ARLINGTON, Va. -- The credit union model is not sustainable without access to supplemental capital and more ability to make business loans, Co-Op Financial Services President/CEO Stan Hollen told a group of credit union executives.
Allowing supplemental capital would make credit unions more competitive because "some banks can count debt as capital, and we should be able to do it," he said during remarks at a July 26 meeting of the Metropolitan Credit Union Management Association.
He noted that the supplemental capital isn't a panacea, but it would be a boost for healthy credit unions, especially if it is structured so that only member capital is allowed. Otherwise, there will be undue pressure to focus on revenue, rather than what is good for the members, he added.
Hollen, whose CUSO is the nation's largest, said there are several things that should cause credit unions serious concern in the months and years ahead.
He noted, for example, that credit unions could lose between 30% and 50% of their interchange fee income because of the Federal Reserve's new power to regulate those fees. That provision was one of the most controversial parts of the regulatory overhaul bill that President Obama signed into law on July 21.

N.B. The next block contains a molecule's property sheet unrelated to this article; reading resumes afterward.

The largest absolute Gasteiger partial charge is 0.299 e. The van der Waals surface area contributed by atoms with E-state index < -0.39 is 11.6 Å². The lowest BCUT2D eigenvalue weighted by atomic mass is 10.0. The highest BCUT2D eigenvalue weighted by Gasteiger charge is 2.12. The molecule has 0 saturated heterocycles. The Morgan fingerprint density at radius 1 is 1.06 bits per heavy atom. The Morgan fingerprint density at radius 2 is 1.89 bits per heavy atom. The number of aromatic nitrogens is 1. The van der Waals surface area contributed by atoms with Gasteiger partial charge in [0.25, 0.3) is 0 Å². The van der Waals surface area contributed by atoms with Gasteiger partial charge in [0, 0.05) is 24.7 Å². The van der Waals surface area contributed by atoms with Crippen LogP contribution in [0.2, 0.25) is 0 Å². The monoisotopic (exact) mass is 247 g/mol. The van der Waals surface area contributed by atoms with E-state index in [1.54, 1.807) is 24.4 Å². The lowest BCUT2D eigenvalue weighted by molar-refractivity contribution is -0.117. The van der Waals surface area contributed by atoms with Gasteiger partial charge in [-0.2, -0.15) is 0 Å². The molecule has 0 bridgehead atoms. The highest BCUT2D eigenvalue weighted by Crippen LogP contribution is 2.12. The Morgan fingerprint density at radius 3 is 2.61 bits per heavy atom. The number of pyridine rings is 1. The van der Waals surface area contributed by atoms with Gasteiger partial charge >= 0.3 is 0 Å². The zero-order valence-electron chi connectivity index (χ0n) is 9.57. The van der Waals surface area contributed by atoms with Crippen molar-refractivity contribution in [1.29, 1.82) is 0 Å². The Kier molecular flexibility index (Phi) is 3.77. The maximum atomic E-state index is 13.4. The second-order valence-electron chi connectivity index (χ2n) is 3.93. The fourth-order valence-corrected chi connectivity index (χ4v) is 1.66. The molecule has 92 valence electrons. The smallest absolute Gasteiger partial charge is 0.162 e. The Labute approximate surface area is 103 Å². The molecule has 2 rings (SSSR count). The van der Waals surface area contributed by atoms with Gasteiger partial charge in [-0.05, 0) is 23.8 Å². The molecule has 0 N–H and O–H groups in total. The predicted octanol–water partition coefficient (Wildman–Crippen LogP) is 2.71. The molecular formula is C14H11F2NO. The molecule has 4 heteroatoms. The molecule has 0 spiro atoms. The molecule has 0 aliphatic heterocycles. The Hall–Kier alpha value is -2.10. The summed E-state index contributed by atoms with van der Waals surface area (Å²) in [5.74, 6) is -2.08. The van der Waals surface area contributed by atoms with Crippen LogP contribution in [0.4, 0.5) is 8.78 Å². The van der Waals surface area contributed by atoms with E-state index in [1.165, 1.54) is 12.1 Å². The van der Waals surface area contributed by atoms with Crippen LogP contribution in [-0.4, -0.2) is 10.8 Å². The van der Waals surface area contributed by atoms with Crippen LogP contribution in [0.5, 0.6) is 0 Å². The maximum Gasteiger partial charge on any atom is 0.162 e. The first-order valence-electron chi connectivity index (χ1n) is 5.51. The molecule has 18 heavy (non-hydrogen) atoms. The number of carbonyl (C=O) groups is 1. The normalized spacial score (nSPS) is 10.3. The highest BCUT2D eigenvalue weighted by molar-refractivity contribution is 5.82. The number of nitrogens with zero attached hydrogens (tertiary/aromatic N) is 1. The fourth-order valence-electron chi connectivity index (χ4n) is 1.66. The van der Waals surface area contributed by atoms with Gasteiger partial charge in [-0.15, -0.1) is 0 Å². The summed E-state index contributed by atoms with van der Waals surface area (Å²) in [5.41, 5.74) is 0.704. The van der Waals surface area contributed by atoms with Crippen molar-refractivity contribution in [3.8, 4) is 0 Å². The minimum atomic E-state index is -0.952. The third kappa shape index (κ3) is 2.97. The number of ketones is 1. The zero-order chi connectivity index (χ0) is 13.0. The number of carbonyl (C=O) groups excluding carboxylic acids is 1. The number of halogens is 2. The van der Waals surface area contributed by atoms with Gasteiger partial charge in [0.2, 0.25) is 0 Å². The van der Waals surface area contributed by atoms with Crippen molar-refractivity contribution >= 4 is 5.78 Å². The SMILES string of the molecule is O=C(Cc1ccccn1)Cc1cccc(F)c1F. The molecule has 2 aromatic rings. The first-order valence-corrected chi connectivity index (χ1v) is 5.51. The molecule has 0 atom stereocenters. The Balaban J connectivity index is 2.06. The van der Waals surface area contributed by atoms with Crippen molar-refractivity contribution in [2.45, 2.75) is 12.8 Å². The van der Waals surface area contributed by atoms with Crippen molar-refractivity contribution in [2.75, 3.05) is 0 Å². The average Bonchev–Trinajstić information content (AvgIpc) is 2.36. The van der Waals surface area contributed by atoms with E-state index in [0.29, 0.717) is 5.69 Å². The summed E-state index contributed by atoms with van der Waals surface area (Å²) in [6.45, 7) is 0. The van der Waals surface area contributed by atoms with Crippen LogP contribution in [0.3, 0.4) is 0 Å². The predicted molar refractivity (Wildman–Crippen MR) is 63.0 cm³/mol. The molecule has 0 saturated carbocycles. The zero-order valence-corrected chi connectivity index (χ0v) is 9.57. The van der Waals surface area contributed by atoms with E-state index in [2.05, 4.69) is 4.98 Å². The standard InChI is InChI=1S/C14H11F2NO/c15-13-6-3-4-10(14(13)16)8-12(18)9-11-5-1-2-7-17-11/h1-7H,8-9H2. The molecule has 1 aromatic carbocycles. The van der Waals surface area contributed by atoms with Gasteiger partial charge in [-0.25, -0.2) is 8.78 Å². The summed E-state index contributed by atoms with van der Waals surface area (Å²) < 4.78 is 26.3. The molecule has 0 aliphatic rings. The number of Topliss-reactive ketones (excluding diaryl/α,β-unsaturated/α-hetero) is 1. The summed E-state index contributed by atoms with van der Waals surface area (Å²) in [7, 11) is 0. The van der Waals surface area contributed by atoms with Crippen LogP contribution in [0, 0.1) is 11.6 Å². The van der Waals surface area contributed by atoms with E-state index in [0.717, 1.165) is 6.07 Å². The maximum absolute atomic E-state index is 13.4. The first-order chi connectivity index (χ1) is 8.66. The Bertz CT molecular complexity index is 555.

Hollen said in addition to interchange, losses in other noninterest income will be an exceptionally difficult challenge. Because of recent changes requiring consumers to opt in to overdraft programs, credit unions will need to be more aggressive in persuading customers to sign up. This is significant because 80% of the income from this kind of protection comes from 20% of members.
He also said that the smart use of technology can both make money and save money for credit unions. Encouraging home banking and other transactions that don't require personal contact can be a more effective way to expand operations than incurring the expense of building another brick and mortar branch.
Hollen, a former president/CEO of Golden 1 Credit Union, encouraged attendees to find more ways to cooperate among credit unions. This will save money and bolster the cooperative model.
"Much collaboration occurs because CEOs know and trust each other and want to work together. This has changed because more people in credit unions come from outside and don't have the experience in the culture of the credit union movement," he said. "Cooperation is important because none of us are strong enough to stand alone."
Hollen encouraged credit union leaders to view CUSOs such as his as partners, not vendors.
The event was moderated by Credit Union Times Editor-in-Chief Sarah Snell Cooke.